Every year we celebrate the familiar story of Jesus’ birth with pageants, movies, carols and greeting cards. Manger scenes are decked out with all the proverbial characters, as baby Jesus smiles sweetly from the manger.
But if you think you know the Christmas story, you may want to think again.
Buried under years of tradition and translation, the historic and cultural details surrounding the events of the nativity are no longer common knowledge.
If you want a deeper understanding of the Bible that will blow your mind this Christmas, take a gander through these profound yet often missed details.
Here are 13 fun facts about Jesus’ birth you probably won’t hear from the pulpit this year!
1. Mary and Joseph had an arranged marriage. According to Jewish custom, Mary and Joseph’s marriage would have been negotiated by their fathers1. By the time the angel appears to Mary, she was already the legal wife of Joseph2 and her father would have already received a dowry as compensation for the loss of a working family member. Mary lived with her family during her betrothal, a one year period where she was considered married in every way except cohabitation and consummation3. During this time, Joseph was busy preparing a place for her in his father’s house after which he would arrive and retrieve Mary as his bride4. The point? God waited until after Mary was betrothed to announce His news. God’s plan for Mary included Joseph too.
2. Mary was a pregnant teenager. Remember those pictures and pageants where Mary is an adult? Not even close. In reality, Mary was more like 12-14 years old, the common age for young women to be betrothed and married in Jewish culture5. It is possible that proof of her virginity was required before her betrothal, so her pregnancy would have roused suspicions and accusations. As a legally married woman, pregnancy during betrothal would have been considered a breach of her marriage vows and punishable by execution6. If Joseph accused her of adultery7, Mary could have been stoned at her father’s doorstep (Deut 22:21, 23-24). These cultural details magnify the faith Mary had in God and His Word.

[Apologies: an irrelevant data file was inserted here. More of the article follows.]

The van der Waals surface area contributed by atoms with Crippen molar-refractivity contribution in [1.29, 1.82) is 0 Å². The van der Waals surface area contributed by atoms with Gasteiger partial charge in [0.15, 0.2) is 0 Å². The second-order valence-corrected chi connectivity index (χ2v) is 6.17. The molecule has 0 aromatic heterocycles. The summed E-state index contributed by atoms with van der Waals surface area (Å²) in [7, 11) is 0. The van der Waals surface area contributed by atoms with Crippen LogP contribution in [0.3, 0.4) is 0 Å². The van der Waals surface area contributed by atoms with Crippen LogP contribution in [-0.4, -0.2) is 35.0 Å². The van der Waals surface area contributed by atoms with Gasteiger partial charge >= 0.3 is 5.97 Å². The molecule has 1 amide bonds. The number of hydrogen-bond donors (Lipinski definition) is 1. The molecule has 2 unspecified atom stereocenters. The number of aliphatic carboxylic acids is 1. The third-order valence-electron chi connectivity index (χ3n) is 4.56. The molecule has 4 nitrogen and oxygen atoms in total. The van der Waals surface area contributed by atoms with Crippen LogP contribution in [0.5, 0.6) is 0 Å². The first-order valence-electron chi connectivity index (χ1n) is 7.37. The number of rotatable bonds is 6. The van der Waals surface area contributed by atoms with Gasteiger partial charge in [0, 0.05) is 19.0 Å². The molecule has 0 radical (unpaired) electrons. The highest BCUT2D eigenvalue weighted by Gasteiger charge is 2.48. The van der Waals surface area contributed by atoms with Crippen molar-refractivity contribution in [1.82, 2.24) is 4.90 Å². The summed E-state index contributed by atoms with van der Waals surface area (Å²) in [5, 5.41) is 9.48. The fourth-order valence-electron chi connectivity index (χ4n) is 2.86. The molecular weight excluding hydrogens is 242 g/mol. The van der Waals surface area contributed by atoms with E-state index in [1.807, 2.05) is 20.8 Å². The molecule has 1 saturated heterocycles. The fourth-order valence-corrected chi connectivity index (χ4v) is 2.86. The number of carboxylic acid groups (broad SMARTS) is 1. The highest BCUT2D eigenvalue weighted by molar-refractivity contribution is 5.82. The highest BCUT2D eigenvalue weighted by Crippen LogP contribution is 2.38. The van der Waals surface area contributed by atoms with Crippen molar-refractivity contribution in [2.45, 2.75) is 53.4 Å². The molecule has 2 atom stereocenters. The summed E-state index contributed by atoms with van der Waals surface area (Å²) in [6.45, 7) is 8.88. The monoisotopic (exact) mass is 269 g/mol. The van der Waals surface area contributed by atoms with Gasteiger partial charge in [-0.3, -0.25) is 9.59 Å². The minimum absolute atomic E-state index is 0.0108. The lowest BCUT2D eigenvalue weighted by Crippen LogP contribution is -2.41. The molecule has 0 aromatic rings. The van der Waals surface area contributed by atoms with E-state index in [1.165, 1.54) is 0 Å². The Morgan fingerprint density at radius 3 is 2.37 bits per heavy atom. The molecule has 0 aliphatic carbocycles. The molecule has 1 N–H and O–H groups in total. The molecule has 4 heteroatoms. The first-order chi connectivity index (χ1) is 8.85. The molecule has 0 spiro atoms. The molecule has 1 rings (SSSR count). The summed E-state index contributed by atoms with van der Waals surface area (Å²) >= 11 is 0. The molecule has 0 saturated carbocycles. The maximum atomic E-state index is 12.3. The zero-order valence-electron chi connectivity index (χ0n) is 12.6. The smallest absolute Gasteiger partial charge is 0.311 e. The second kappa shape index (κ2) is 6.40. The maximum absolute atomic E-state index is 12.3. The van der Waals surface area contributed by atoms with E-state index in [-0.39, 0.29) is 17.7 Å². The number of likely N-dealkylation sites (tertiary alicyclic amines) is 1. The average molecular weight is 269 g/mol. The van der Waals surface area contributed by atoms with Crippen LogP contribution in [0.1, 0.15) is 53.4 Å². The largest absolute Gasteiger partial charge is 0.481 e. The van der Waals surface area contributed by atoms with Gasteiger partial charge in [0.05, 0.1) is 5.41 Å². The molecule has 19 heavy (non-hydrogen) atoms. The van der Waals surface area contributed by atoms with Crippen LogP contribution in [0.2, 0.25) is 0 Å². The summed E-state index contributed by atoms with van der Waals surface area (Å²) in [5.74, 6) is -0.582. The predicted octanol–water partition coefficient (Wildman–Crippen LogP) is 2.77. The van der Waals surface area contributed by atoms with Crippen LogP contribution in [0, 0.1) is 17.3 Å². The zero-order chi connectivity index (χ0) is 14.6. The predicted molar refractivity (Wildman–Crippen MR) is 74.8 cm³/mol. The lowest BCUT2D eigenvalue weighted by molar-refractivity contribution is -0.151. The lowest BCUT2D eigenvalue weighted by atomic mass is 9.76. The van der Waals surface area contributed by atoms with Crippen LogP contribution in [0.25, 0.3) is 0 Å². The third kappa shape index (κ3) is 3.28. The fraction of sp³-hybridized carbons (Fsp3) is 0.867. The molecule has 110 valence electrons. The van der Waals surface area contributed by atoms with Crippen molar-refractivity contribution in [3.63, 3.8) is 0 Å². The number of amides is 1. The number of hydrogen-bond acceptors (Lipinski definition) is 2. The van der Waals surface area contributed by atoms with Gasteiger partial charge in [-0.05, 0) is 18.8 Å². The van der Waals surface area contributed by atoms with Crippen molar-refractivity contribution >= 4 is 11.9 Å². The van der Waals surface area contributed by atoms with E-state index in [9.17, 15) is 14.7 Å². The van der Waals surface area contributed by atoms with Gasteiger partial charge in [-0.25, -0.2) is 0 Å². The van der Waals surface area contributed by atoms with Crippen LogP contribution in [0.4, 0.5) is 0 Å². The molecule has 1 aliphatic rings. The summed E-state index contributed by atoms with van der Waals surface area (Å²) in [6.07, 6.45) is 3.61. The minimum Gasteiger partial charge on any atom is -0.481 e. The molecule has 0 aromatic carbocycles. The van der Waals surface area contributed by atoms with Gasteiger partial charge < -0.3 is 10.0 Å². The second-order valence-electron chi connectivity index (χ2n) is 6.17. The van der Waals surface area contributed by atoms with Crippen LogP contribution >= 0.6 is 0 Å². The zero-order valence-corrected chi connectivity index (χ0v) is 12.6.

3. Joseph loved mercy more than justice. Rabbi considered 18 years old to be the best age for a man to marry, so it’s likely Joseph was a young adult when betrothed to Mary. The Bible calls Joseph a righteous or tsaddîyq man, meaning he “was known for his uncompromising obedience to the Torah, the Law of Moses”7. When Joseph discovers Mary is pregnant, he knows he is not the father. The Torah clearly states that an unfaithful wife must be put to death (Deut 22:23-24), leaving law-abiding Joseph with an agonizing decision to make.
Yet when faced with the opportunity for justice, Joseph chooses mercy. His plan to privately free Mary from their arranged marriage by divorce reveals his desire to spare her public shame and suffering rather than claim his rights (Matt 1:19). Joseph did not allow his devotion to turn into legalism, and God revealed His divine purpose to Joseph (Matt 1:20).
4. Joseph was not a carpenter. At least, not in the traditional sense. Here’s where the English language botches it up for us. The Greek word for carpenter used to describe Joseph is tekton which is more accurately translated as “craftsman”8. While it’s possible he was a woodworker, it’s unlikely. The majority of homes, buildings, and construction in Nazareth were made out of stone, not wood. Joseph was more likely a laborer and builder or possibly a stonemason9.
After personally traveling to Israel, I discovered that Nazareth was only 3-4 miles from the ancient town Sepphoris. At that time, Herod underwent a massive construction project there using an enormous rock quarry between the two towns. It is likely that both Joseph and Jesus would have participated in this work as skilled tektons10.